15. What were your impressions of Hawai‘i before reading this novel? How have they changed? Were you surprised? If you have visited Hawai‘i, can you recall anything that reminded you of the descriptions in the novel?



Discussion Questions

1. In what ways is Behold the Many an American story? How does the author use the historical setting (Hawai‘i on the cusp of statehood) to move the story along? Why do you think the author chose this specific time in Hawai‘i’s history as a backdrop for the novel?

2. How would you characterize the narrative structure of Behold the Many? What does it accomplish? How does this narrative reflect the novel’s subject matter? In what ways does the narrative structure remind you of other novels? Is there a common theme to novels written in this narrative?

3. Reexamine the first three pages of the novel. Do you have a different reaction to them now, having read the novel in its entirety? What was your first reaction? Why do you think the author chose to begin the novel this way? What does it accomplish?

4. This novel is very much about mutually inclusive dualities. What are some of the more obvious dualities? What some of the more subtle dualities? What does this overlying theme reveal not only about religion, morality, marriage, family, and culture, but also about Hawai‘i and its history? Can you see these kinds of dualities in your own family, culture and experiences?

5. What are your impressions of Sumi, Anah’s mother? Was she justified in poisoning her husband? What do you think of her as a woman and as a mother? In what ways does she bring out positive qualities in Anah?

6. What does the novel say about religion, specifically Christianity? Do you agree with it? Examine the characters of Sister Mary Deborah and Sister Bernadine. What do they represent, respectively? What does Anah’s nativity/vigil candleholder represent? Why is Anah so taken with The Acts of John?

7. Do you think that Sister Bernadine is a tyrannical hypocrite, or does she truly believe that she is following God’s path and order? Does she remind you of any other fictitious characters? What do you think of the other more frightening characters in the novel, such as Dai (Anah’s father)? How does the author make them human, rather than monsters?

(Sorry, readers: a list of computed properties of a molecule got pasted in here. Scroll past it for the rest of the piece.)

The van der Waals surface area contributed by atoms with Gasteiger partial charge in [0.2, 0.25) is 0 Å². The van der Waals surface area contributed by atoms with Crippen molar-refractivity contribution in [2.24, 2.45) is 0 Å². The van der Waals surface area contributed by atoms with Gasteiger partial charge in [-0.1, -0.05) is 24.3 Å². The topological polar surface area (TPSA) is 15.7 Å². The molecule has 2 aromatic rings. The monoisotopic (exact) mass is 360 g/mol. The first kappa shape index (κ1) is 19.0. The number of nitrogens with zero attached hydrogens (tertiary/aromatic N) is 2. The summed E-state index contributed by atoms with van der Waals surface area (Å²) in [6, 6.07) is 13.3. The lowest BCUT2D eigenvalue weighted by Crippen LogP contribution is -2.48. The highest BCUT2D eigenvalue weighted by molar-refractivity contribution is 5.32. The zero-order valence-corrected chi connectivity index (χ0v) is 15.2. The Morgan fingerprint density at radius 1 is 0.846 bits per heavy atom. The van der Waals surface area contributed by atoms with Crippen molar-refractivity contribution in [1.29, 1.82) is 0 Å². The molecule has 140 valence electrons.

8. Examine the symbolism and metaphor of bees and hives. Why are they so important to Anah? What do they represent to her? "Deborah" is a Hebrew name that means "bee." What does this contribute to the character of Sister Mary Deborah?

9. If you are familiar with Jane Eyre, please compare any similarities between Jane’s experience as a child at a Christian orphanage and Anah’s. Can you find more parallels of themes, plots and characters between the two novels? What does this indicate?

10. What makes Anah such an empathetic character? Discuss the ways in which she personally resonates with you. What do you think of the choices she made, with her sisters, her children, her brother, and within her marriage? Should she have felt guilty about lying to her sisters? What would you have done, had you been in her situations?

11. Could Hosana’s rape and murder have been prevented? Do you believe that she was cursed? What does the novel say about abuse and violence? Consider the character of Charles, and his explanation of the Medeiros family on pages 295—298. What does explaining the family and himself through fairy tales reveal about his perspective?

12. Why did Aki, Leah and Seth need Hosana to be sacrificed in order to be appeased? What does Hosana represent to them? Is there any other way that Anah could have put them at peace?

13. What are your impressions of Anah’s daughters? What do they each represent, to Anah and in the structure of the novel? Does their description on page 301 remind of you of another kind of narrative?

14. What does Behold the Many say about tragedy and catharsis? What does it say about marriage and family? Death and birth? Have you experienced emotions or tragedies similar to those of the characters? How much of your own life is reflected within the characters’ relationships, experiences and culture?

15. What were your impressions of Hawai‘i before reading this novel? How have they changed? Were you surprised? If you have visited Hawai‘i, can you recall anything that reminded you of the descriptions in the novel?